We must defend our society / Kang CHAO (Translated by Mon WONG)
The core meaning of this wave of Red Movement is not ¡¥Anti-Corruption or ¡¥Depose Bien¡¦, but defending our society.
From my observation on September 7 in the square, I come up with the following characteristics about this movement. Firstly, female participants far exceed their counterparts. They are more spirited, too. You can see women carrying, holding or pushing children in carts with their heads high walking into the square. Behind what can be called the struggle between ¡¥The Mother of Taiwan¡¦ and ¡¥The Son of Taiwan¡¦ is many frustrated mothers¡¦ anger and anxiety about the demoralizing society and the problem of their children¡¦s education. This is what all citizens, whether they¡¦re green or blue, must face with and understand clearly. To paint the sincere and fiery faces of these mothers blue is utterly absurd.
Secondly, this movement is not only what all people are saying a ¡¥middle-class anti-corruption¡¦ movement. Its participants actually include people from middle and lower classes of all trades. It is also a desperate self-help movement people are forced to participate due to the DDP regime¡¦s selling off national assets and collaborating with business conglomerates while facing the decrease of their fortunes, the increase of taxes, unemployment, salary cut-back and the inability to survive. (Think about the 16,000 people who committed suicide in the past six years.) Many people come to the square, wearing the wounds of falling from their middle-class status. Even aborigines who were seldom seen in social protest scenes appear in the crowds. If it wasn¡¦t because people are simply ¡¥cannot survive any longer¡¦ (this autonomous slogan are heard everyday in the square), people in Taiwan can actually tolerate a corrupt government. The most poignant meaning of this movement of which people spontaneously participate is simply the aim to collectively save the imminent breakdown of the infrastructure of Taiwan society. This is the most humble and basic collective civil action taken to defend our society. To call it a revolution is too heavy, but to call it a ¡¥Taipei¡¦ and middle-class movement is even more unfair.
Once we understand these characteristics, we can truly understand why this is not an autonomous gathering that does not need any party¡¦s mobilization as well as grasp the basic meaning of why this movement could ¡¥transcend the labels of green and blue¡¦. For people who used to belong to either the blue or the green camps are converging in this place with the intent of defending themselves, putting their past animosities behind them with a laugh. To everyone¡¦s surprise, ¡¥A-Bien¡¦ becomes the catalyst for the ¡¥big reconciliation¡¦. Therefore, we can understand why red is the color people can all accept, because it symbolizes the hot-blooded resistance, the indomitable sense of justice and the people¡¦s desire not to engage in the green and blue dog fight but to work together to defend the society. While most college students are absent in this movement, many high school students are joining this red wave, showing their sense of justice not yet numbed by the scheming adult world. They are indeed Taiwan¡¦s future, although we shouldn¡¦t give up on college students just yet.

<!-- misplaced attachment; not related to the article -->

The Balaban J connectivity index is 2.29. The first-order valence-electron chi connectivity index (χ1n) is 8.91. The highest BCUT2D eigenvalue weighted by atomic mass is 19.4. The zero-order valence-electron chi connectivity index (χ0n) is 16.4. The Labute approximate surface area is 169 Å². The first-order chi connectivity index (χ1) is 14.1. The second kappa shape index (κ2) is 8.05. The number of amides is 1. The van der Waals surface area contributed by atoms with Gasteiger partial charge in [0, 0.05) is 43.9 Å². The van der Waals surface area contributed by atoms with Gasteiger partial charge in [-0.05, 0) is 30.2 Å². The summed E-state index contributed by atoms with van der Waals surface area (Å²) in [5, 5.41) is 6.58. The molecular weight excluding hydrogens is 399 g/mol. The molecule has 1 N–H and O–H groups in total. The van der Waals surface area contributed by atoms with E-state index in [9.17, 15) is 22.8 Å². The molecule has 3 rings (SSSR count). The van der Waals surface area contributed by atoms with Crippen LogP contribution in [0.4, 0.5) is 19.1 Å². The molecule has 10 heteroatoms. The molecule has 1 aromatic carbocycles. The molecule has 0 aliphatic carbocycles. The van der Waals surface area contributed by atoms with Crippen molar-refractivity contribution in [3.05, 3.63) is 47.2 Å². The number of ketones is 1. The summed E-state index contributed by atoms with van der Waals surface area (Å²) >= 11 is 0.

The demonstrators in the square cannot be pigeon-holed by the phrase ¡¥middle-class¡¦; however, the political relationship between headquarter and demonstrators is no doubt a middle-class model. This is understandable. In reality, a million people must work together to accomplish the simple and clear purpose of deposing Chen Shui Bien. Under Taiwan¡¦s existing culture, demonstrators must abide by the ways of classical contract theory, give up certain rights to a ¡¥temporarily agreed (anti) state¡¦ (i.e. the headquarter led by Shih Ming-teh). People are willing to be sands and stones and let themselves to be made into concrete.
However, with the movement picking up momentum and the siege being a resounding success, individuals with sound and fury must quickly evolve themselves and start to come up with critical public discourse, exposing the various pains of survival, wrongful polices and social injustice hidden behind the ¡¥personification¡¦ of ¡¥A-Bien¡¦. Otherwise, even if Chen Shui Bien is gone, people who are lost in the dizzying euphoria of victory will forget the root of their pains personified by A-Bien. After all, the first step is to depose Chen Shui Bien, but an autonomous citizen must start to ask, ¡§What will happen after he steps down?¡¨
Public discourse is inseparable with the even more complex strategies after the ¡¥siege¡¦ of the city. If a movement needs to ask workers to go on strike, students to boycott classes, people to refuse paying taxes, draftees to throw away their draft cards, participants need to be able to join in the discussion. Other than critical intellectuals taking on more discursive responsibility, the ¡¥headquarter¡¦ also need to become a real democratic body, being a democratic forum instead of a shadow state.
This movement¡¦s next step and the biggest challenge are to allow critical discourse into the future movement structure effectively, fulfilling the strictest meaning of an ¡¥autonomous citizen¡¦. That is, if our goal is to defend and allow our society to evolve and advance rather than to depose one person or reorganize the government¡¦s power structure.
 The article was published in United Daily, 18 September 2006
Kang CHAO is a member of Taiwan Radical Quarterly and a professor at Sociology Department, Tunghai University.
Contact address: P.O. Box 853, Sociology Department, Tunghai University, Taichung, Taiwan